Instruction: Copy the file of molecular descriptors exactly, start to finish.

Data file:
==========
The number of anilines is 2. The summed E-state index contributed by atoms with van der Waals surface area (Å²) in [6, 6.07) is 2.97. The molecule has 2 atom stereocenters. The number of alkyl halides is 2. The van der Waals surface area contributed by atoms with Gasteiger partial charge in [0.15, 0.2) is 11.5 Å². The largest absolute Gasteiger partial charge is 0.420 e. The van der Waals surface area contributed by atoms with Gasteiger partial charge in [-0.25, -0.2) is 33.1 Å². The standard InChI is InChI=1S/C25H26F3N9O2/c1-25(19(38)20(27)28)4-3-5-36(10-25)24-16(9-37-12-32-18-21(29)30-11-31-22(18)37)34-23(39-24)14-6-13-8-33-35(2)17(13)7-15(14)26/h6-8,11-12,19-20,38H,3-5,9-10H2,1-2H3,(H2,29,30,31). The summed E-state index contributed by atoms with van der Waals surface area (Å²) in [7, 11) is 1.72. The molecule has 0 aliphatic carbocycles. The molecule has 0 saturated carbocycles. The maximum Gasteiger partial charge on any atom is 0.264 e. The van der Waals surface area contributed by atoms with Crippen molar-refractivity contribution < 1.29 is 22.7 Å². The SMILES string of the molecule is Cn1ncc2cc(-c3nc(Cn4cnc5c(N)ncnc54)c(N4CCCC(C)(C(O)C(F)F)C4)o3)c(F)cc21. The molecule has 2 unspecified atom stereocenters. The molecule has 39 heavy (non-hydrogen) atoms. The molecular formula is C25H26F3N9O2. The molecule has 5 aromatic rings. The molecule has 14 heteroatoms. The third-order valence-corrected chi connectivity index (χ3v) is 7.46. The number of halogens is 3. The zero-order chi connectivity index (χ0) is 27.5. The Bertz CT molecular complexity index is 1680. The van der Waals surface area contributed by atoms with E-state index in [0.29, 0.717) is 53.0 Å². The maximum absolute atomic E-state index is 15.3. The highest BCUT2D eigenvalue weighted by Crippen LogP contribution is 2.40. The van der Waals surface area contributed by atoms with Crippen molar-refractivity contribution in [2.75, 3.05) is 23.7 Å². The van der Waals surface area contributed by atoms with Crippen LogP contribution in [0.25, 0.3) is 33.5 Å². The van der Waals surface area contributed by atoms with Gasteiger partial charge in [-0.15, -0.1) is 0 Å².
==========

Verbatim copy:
The number of anilines is 2. The summed E-state index contributed by atoms with van der Waals surface area (Å²) in [6, 6.07) is 2.97. The molecule has 2 atom stereocenters. The number of alkyl halides is 2. The van der Waals surface area contributed by atoms with Gasteiger partial charge in [0.15, 0.2) is 11.5 Å². The largest absolute Gasteiger partial charge is 0.420 e. The van der Waals surface area contributed by atoms with Gasteiger partial charge in [-0.25, -0.2) is 33.1 Å². The standard InChI is InChI=1S/C25H26F3N9O2/c1-25(19(38)20(27)28)4-3-5-36(10-25)24-16(9-37-12-32-18-21(29)30-11-31-22(18)37)34-23(39-24)14-6-13-8-33-35(2)17(13)7-15(14)26/h6-8,11-12,19-20,38H,3-5,9-10H2,1-2H3,(H2,29,30,31). The summed E-state index contributed by atoms with van der Waals surface area (Å²) in [7, 11) is 1.72. The molecule has 0 aliphatic carbocycles. The molecule has 0 saturated carbocycles. The maximum Gasteiger partial charge on any atom is 0.264 e. The van der Waals surface area contributed by atoms with Crippen molar-refractivity contribution < 1.29 is 22.7 Å². The SMILES string of the molecule is Cn1ncc2cc(-c3nc(Cn4cnc5c(N)ncnc54)c(N4CCCC(C)(C(O)C(F)F)C4)o3)c(F)cc21. The molecule has 2 unspecified atom stereocenters. The molecule has 39 heavy (non-hydrogen) atoms. The molecular formula is C25H26F3N9O2. The molecule has 5 aromatic rings. The molecule has 14 heteroatoms. The third-order valence-corrected chi connectivity index (χ3v) is 7.46. The number of halogens is 3. The zero-order chi connectivity index (χ0) is 27.5. The Bertz CT molecular complexity index is 1680. The van der Waals surface area contributed by atoms with E-state index in [0.29, 0.717) is 53.0 Å². The maximum absolute atomic E-state index is 15.3. The highest BCUT2D eigenvalue weighted by Crippen LogP contribution is 2.40. The van der Waals surface area contributed by atoms with Crippen molar-refractivity contribution in [2.75, 3.05) is 23.7 Å². The van der Waals surface area contributed by atoms with Crippen LogP contribution in [0.25, 0.3) is 33.5 Å². The van der Waals surface area contributed by atoms with Gasteiger partial charge in [-0.15, -0.1) is 0 Å².